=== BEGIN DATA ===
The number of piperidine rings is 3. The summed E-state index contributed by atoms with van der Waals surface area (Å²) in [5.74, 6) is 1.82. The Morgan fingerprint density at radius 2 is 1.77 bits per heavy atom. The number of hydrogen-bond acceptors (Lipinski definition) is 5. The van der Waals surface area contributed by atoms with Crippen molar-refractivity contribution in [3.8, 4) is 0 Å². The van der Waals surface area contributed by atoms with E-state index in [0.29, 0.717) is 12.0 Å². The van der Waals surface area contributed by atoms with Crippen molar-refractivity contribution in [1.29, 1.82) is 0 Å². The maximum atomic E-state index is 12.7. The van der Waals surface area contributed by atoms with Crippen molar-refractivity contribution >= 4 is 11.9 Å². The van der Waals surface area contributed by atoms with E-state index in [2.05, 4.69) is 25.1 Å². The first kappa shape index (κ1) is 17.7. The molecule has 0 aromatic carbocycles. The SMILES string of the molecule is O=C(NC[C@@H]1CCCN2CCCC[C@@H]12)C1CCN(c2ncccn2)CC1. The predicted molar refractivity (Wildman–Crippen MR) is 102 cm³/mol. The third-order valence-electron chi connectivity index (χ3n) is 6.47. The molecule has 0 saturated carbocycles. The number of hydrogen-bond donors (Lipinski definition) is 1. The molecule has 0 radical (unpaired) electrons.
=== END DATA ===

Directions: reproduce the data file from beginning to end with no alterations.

The number of piperidine rings is 3. The summed E-state index contributed by atoms with van der Waals surface area (Å²) in [5.74, 6) is 1.82. The Morgan fingerprint density at radius 2 is 1.77 bits per heavy atom. The number of hydrogen-bond acceptors (Lipinski definition) is 5. The van der Waals surface area contributed by atoms with Crippen molar-refractivity contribution in [3.8, 4) is 0 Å². The van der Waals surface area contributed by atoms with E-state index in [0.29, 0.717) is 12.0 Å². The van der Waals surface area contributed by atoms with Crippen molar-refractivity contribution in [1.29, 1.82) is 0 Å². The maximum atomic E-state index is 12.7. The van der Waals surface area contributed by atoms with Crippen molar-refractivity contribution >= 4 is 11.9 Å². The van der Waals surface area contributed by atoms with E-state index in [2.05, 4.69) is 25.1 Å². The first kappa shape index (κ1) is 17.7. The molecule has 0 aromatic carbocycles. The SMILES string of the molecule is O=C(NC[C@@H]1CCCN2CCCC[C@@H]12)C1CCN(c2ncccn2)CC1. The predicted molar refractivity (Wildman–Crippen MR) is 102 cm³/mol. The third-order valence-electron chi connectivity index (χ3n) is 6.47. The molecule has 0 saturated carbocycles. The number of hydrogen-bond donors (Lipinski definition) is 1. The molecule has 0 radical (unpaired) electrons.